Zero Trust Data Access (ZTDA) takes the principle of least privilege and the concept of micro segmentation and extends it throughout Software as a Service (SaaS) application environments, which are one of the most critical data sources for an enterprise trying to align to the Zero Trust model.
ZTDA is a new guiding principle that provides the granularity required to assume that implicit trust is not granted to any user inside or outside the organization, beyond the identity layer and/or deeply ingrained into the SaaS application level. This concept allows for more targeted security policies to be applied to end users and entities - both internal and external - across all SaaS applications.
ZTDA moves security closer to critical resources that drive the modern business forward.
While ZTNA micro segments on identities, networks, and devices, ZTDA micro segments on users, 3rd party collaborators, identity provider group membership, HR employment status, file type, file location, PII detection, malware detection, and more.
ZTDA applies the three Zero Trust principles as follows:
ZTDA platforms are subscribed to all internal and external user activity events, SaaS assets metadata, and data enrichments originated in a broad array of interconnected integrations, such IDP, EDR, and HR platforms. All of these data points are combined to enable deep micro-segmentations on multiple levels, such as users, assets, groups, employment status, domains, and more. ZTDA platforms keep a real-time inventory of your SaaS ecosystems metadata without the need to actually replicate and store SaaS hosted data.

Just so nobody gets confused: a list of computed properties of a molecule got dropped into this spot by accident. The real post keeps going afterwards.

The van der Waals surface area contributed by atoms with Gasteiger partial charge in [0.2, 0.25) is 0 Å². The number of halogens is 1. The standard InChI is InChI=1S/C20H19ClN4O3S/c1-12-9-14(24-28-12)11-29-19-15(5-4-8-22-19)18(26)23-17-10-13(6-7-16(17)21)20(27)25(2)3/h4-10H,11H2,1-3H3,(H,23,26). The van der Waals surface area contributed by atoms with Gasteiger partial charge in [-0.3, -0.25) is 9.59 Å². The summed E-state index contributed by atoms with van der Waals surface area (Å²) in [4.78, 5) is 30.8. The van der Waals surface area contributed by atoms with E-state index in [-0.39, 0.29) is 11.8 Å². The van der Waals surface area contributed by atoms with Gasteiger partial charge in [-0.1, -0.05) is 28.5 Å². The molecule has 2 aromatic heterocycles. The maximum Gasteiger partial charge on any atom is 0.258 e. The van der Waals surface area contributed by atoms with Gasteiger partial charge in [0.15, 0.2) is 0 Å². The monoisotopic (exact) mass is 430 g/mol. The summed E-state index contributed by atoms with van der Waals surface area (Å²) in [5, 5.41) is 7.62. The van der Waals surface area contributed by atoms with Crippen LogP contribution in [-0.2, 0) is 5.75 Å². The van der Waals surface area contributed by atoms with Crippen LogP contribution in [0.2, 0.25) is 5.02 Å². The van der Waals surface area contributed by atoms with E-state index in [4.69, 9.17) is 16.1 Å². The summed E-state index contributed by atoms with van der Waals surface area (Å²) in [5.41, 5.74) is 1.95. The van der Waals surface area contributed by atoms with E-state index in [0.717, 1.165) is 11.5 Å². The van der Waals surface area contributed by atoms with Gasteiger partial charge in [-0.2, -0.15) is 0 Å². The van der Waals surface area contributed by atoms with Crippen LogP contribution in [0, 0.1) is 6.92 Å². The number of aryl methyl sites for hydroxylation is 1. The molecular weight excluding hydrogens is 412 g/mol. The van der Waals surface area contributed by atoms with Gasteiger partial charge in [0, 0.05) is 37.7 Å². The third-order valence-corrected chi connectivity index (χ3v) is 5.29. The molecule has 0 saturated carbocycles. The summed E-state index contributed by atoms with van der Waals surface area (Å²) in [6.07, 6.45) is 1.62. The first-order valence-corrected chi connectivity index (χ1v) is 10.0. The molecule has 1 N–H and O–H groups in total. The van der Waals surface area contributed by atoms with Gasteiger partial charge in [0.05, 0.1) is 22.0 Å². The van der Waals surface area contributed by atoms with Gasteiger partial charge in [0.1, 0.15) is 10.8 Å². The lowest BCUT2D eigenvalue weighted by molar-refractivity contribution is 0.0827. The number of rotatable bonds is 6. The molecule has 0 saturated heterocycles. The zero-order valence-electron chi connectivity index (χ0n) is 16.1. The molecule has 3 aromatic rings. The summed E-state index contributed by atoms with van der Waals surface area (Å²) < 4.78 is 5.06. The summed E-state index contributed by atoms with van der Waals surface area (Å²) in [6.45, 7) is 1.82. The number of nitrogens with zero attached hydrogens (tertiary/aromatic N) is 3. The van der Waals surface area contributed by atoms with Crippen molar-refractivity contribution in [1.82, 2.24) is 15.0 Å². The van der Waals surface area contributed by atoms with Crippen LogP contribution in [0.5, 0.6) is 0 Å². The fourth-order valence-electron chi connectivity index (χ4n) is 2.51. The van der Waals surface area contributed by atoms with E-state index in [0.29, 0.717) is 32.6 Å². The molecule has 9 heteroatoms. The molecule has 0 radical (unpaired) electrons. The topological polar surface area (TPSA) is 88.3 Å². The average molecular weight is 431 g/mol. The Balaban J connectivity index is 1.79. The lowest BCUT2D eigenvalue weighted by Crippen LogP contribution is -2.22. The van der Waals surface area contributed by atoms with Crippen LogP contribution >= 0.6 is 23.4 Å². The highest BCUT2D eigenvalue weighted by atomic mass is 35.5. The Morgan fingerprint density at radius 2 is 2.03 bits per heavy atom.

Based on the unified inventory and data enrichments, ZTDA platforms continuously revoke data access to both internal and external users to achieve the least privilege model at scale. Users in return can always share or request access to the very same data over and over so that business enablement continues as is. Over time, organizations adopting ZTDA platforms significantly reduce their attack surface, number of people having access to sensitive data, and scope of any potential breach.
ZTDA platforms offer automated workflows powered by comprehensive micro segmentation around users, collaborators, assets, groups, and more. These automated workflows are not opinionated or hard coded but rather highly flexible and customizable to be triggered based on any end-user activity event and/or identified anomalous activity. ZTDA platforms offer a rich catalog of workflows based remediation paths, either on-demand or fully automated.
No two security teams/programs are equal. As such, DoControl offers general stages to implement a Zero Trust Data Access model:
Contact us and we will show you how to implement a Zero Trust Data Access model.
This stat comes from the industry report we published earlier this year: The Immense Risk of Unmanaged SaaS Data Access. It’s a great read. We recommend you check it out.
Just as is with the cloud, securing SaaS is a shared responsibility. Providers are responsible for ensuring the security of their platforms, but there is an onus on the organization consuming the service to protect themselves from data overexposure and exfiltration, as well as cyber breaches and attacks.
In this blog we are going to focus on three of the most widely adopted SaaS applications, based on revenue and growth, as well as just general popularity. We will highlight the pitfalls and security gaps (note: these apps are not inherently insecure!), and how DoControl can help deliver a single, unified strategy to SaaS application security and reduce the risk of both data exfiltration and cyberattacks.